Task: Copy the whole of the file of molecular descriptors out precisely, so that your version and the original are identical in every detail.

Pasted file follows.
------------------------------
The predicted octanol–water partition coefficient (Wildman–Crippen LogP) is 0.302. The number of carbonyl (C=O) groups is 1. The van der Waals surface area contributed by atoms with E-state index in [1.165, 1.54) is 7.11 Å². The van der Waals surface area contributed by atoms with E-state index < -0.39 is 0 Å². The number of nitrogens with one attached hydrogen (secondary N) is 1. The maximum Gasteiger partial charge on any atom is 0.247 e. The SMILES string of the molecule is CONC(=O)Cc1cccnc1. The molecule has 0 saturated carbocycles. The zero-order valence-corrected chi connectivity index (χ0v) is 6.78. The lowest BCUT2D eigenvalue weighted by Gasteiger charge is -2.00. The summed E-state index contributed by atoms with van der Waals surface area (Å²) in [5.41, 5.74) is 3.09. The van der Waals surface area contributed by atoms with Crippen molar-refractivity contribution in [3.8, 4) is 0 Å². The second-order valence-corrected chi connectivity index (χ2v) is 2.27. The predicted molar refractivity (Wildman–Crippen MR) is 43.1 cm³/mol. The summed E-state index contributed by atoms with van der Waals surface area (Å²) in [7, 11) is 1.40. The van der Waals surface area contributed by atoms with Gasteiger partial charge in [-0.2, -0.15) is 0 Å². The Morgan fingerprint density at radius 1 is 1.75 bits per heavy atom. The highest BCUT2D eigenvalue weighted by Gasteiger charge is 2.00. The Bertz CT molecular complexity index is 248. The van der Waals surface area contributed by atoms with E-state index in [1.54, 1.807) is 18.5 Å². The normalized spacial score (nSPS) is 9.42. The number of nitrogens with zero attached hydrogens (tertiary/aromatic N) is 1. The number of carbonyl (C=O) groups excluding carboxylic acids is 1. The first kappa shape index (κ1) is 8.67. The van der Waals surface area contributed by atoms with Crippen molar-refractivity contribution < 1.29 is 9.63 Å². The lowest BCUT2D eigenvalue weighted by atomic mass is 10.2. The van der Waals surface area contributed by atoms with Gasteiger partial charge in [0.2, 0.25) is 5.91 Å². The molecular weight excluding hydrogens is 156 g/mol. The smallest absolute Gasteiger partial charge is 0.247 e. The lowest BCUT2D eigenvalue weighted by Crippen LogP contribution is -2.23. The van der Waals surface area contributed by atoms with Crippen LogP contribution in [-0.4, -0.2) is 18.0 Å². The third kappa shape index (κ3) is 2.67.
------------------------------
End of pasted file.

The predicted octanol–water partition coefficient (Wildman–Crippen LogP) is 0.302. The number of carbonyl (C=O) groups is 1. The van der Waals surface area contributed by atoms with E-state index in [1.165, 1.54) is 7.11 Å². The van der Waals surface area contributed by atoms with E-state index < -0.39 is 0 Å². The number of nitrogens with one attached hydrogen (secondary N) is 1. The maximum Gasteiger partial charge on any atom is 0.247 e. The SMILES string of the molecule is CONC(=O)Cc1cccnc1. The molecule has 0 saturated carbocycles. The zero-order valence-corrected chi connectivity index (χ0v) is 6.78. The lowest BCUT2D eigenvalue weighted by Gasteiger charge is -2.00. The summed E-state index contributed by atoms with van der Waals surface area (Å²) in [5.41, 5.74) is 3.09. The van der Waals surface area contributed by atoms with Crippen molar-refractivity contribution in [3.8, 4) is 0 Å². The second-order valence-corrected chi connectivity index (χ2v) is 2.27. The predicted molar refractivity (Wildman–Crippen MR) is 43.1 cm³/mol. The summed E-state index contributed by atoms with van der Waals surface area (Å²) in [7, 11) is 1.40. The van der Waals surface area contributed by atoms with Gasteiger partial charge in [-0.2, -0.15) is 0 Å². The Morgan fingerprint density at radius 1 is 1.75 bits per heavy atom. The highest BCUT2D eigenvalue weighted by Gasteiger charge is 2.00. The Bertz CT molecular complexity index is 248. The van der Waals surface area contributed by atoms with E-state index in [1.54, 1.807) is 18.5 Å². The normalized spacial score (nSPS) is 9.42. The number of nitrogens with zero attached hydrogens (tertiary/aromatic N) is 1. The number of carbonyl (C=O) groups excluding carboxylic acids is 1. The first kappa shape index (κ1) is 8.67. The van der Waals surface area contributed by atoms with Crippen molar-refractivity contribution < 1.29 is 9.63 Å². The lowest BCUT2D eigenvalue weighted by atomic mass is 10.2. The van der Waals surface area contributed by atoms with Gasteiger partial charge in [0.2, 0.25) is 5.91 Å². The molecular weight excluding hydrogens is 156 g/mol. The smallest absolute Gasteiger partial charge is 0.247 e. The lowest BCUT2D eigenvalue weighted by Crippen LogP contribution is -2.23. The van der Waals surface area contributed by atoms with Crippen LogP contribution in [-0.4, -0.2) is 18.0 Å². The third kappa shape index (κ3) is 2.67.